Nepal earthquake: The temple is gone but the people will rebuild

Saskatoon Morning online host Matt Kruchak reflects on the six-months he spent in working as a freelance journalist in Nepal.

Saskatoon Morning online host Matt Kruchak reflects on his time in Nepal

This ceiling will crush me if an earthquake hits, I thought, as I looked up at the exposed concrete overhead. I made this assessment of my apartment on my first day in Kathmandu, Nepal in 2008.

I knew there was a chance a massive earthquake could hit. However, the thought of being crushed in one never crossed my mind again over the six months I worked there as a freelance journalist.

The thought wasn't even in the back of my mind, since I had day-to-day hazards to focus on to stay safe — like not drinking the water; not getting hit by a bus crossing the busy uncontrolled streets; and most important of all, watching where I was going.

Just over a week into my stay, I ran to catch a mini-bus and I fell into an open manhole. I smashed my shin up and spent a few weeks hobbling around the rugged streets on crutches.

Saskatoon Morning online host Matt Kruchak worked as a freelance journalist in Nepal in 2008-09.
I was lucky. I knew it. Not because my leg wasn't broken, but because my daily worries were few, and trivial, compared with the problems the over one-million people living in Kathmandu faced.

Life is difficult for the majority of Nepali people in the valley. Poverty is rampant, air pollution is a problem, and rolling blackouts caused by hydroelectricity shortages during the dry season can last for up to 20 hours per day.

Working days are long, that's if people can even find steady jobs at all. The country's unemployment rate is over 45 per cent, forcing many people to work abroad in the Middle East to help feed their families at home.

Many kids take up jobs — from serving tea to collecting money on buses to working in shops. The rate of child labour in the country is 34 per cent.

As tough as life is, I was amazed with the hope people had. And I was inspired by the work of those I met who were trying to make a difference. 

When the magnitude 7.8 earthquake hit the country on Saturday, the already difficult lives of the Nepali people turned dire.

A Nepalese policeman stands atop of a rubble at Basantapur Durbar Square that was damaged in Saturday's earthquake in Kathmandu, Nepal, Sunday, April 26, 2015. (Bernat Armangue/AP)
I woke up to this horrible news. I thought of my friends and the warm, generous people I crossed paths with — the Tibetan Buddhist monks I had tea with, the man who sold me newspapers each morning, and the Canadian woman who owned one of my favourite restaurants in Kathmandu. Were they OK?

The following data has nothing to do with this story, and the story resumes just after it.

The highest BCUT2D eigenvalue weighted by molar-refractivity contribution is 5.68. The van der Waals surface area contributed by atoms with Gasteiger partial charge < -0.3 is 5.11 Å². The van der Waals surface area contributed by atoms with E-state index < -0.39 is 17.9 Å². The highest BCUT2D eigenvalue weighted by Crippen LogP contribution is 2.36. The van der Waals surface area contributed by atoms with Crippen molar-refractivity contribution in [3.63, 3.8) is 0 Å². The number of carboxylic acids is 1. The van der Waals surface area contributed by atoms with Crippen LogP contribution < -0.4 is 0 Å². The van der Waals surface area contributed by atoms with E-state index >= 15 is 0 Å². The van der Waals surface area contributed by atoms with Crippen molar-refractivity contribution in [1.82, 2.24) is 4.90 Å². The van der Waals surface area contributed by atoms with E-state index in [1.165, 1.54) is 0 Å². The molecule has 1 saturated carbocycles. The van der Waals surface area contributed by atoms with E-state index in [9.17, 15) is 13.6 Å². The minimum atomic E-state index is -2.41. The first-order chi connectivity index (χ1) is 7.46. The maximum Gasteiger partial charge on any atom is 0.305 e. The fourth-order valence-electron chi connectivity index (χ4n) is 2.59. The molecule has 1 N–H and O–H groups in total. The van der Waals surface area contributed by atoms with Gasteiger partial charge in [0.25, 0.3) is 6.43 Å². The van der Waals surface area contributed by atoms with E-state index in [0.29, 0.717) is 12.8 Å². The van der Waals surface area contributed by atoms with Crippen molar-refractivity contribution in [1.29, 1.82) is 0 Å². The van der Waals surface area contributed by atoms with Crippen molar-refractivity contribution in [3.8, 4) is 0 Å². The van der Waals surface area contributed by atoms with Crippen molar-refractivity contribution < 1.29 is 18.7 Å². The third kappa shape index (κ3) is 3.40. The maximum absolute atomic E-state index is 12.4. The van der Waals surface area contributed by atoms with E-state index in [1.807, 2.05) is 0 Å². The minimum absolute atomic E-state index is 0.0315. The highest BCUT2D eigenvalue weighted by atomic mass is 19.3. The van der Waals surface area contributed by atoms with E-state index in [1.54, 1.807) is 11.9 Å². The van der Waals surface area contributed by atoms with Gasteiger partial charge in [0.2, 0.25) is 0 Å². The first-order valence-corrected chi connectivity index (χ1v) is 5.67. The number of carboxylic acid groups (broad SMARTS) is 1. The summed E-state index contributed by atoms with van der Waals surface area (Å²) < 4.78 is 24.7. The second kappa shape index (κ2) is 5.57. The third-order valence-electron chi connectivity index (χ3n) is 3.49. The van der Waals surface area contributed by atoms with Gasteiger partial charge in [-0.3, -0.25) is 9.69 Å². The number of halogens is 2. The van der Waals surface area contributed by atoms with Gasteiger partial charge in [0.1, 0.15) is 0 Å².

My friend, Dechen, posted on Facebook that she was safe. Two brothers I befriended are OK, but said in an e-mail that people are suffering. They don't have tents, or enough food and water.

I was stunned by the damage as I looked through the first photos posted online Saturday morning by the wire services. It was hard to believe the destruction in the old city I was seeing.

A Nepalese cycle rickshaw puller pedals past buildings at the Basantapur Durbar Square, damaged in Saturday's earthquake, in Kathmandu, Nepal, Sunday, April 26, 2015. (Bernat Armangue/AP)

It brought back memories of when I would lose myself in the slow-moving crowd heading towards Indra Chowk, an ancient market in the heart of the old city.

Women sold colourful spices. A man sat in the shade and drank milk tea, while a woman dodged the crowd with an offering in her hands as she made her way to one of the Hindu shrines in the square.

This scene played out the same way for centuries. I was transported back hundreds of years.

From the market, I would make my way towards Durbar Square, a UNESCO World Heritage site. I continued to picture myself in the past as I moved with the crowd towards the square and the massive Maju Deval temple came into view.

Today, the 325-year-old majestic wooden temple is a pile of rubble.

The earthquake has caused the loss of lives. It destroyed people's homes, livelihoods and historic sites.

What it can't erase is the history and resilience of the Nepalese people. Their hope for a better country is too strong. 


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